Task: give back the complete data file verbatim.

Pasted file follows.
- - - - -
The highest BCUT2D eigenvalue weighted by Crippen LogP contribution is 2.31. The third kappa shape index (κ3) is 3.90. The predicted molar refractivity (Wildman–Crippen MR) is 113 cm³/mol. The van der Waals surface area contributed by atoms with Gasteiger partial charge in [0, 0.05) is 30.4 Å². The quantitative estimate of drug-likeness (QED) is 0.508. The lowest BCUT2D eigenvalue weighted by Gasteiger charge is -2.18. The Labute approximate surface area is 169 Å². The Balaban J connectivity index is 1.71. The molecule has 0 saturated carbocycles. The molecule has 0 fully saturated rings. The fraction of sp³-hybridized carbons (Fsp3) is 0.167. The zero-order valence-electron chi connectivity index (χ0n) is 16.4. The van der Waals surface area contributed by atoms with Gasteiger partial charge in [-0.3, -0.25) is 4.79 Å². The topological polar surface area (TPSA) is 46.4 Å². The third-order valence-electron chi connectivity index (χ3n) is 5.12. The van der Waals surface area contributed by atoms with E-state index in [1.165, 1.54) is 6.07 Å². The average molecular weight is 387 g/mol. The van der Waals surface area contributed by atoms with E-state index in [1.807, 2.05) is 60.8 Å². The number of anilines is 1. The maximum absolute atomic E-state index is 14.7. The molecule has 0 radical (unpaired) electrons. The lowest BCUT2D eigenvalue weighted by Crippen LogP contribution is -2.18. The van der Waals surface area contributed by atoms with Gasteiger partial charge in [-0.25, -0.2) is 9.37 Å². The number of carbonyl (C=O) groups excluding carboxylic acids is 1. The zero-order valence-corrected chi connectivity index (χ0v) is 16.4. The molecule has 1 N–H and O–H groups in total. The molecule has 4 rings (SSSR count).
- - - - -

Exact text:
The highest BCUT2D eigenvalue weighted by Crippen LogP contribution is 2.31. The third kappa shape index (κ3) is 3.90. The predicted molar refractivity (Wildman–Crippen MR) is 113 cm³/mol. The van der Waals surface area contributed by atoms with Gasteiger partial charge in [0, 0.05) is 30.4 Å². The quantitative estimate of drug-likeness (QED) is 0.508. The lowest BCUT2D eigenvalue weighted by Gasteiger charge is -2.18. The Labute approximate surface area is 169 Å². The Balaban J connectivity index is 1.71. The molecule has 0 saturated carbocycles. The molecule has 0 fully saturated rings. The fraction of sp³-hybridized carbons (Fsp3) is 0.167. The zero-order valence-electron chi connectivity index (χ0n) is 16.4. The van der Waals surface area contributed by atoms with Gasteiger partial charge in [-0.3, -0.25) is 4.79 Å². The topological polar surface area (TPSA) is 46.4 Å². The third-order valence-electron chi connectivity index (χ3n) is 5.12. The van der Waals surface area contributed by atoms with E-state index in [1.165, 1.54) is 6.07 Å². The average molecular weight is 387 g/mol. The van der Waals surface area contributed by atoms with E-state index in [1.807, 2.05) is 60.8 Å². The number of anilines is 1. The maximum absolute atomic E-state index is 14.7. The molecule has 0 radical (unpaired) electrons. The lowest BCUT2D eigenvalue weighted by Crippen LogP contribution is -2.18. The van der Waals surface area contributed by atoms with Gasteiger partial charge in [-0.25, -0.2) is 9.37 Å². The number of carbonyl (C=O) groups excluding carboxylic acids is 1. The zero-order valence-corrected chi connectivity index (χ0v) is 16.4. The molecule has 1 N–H and O–H groups in total. The molecule has 4 rings (SSSR count).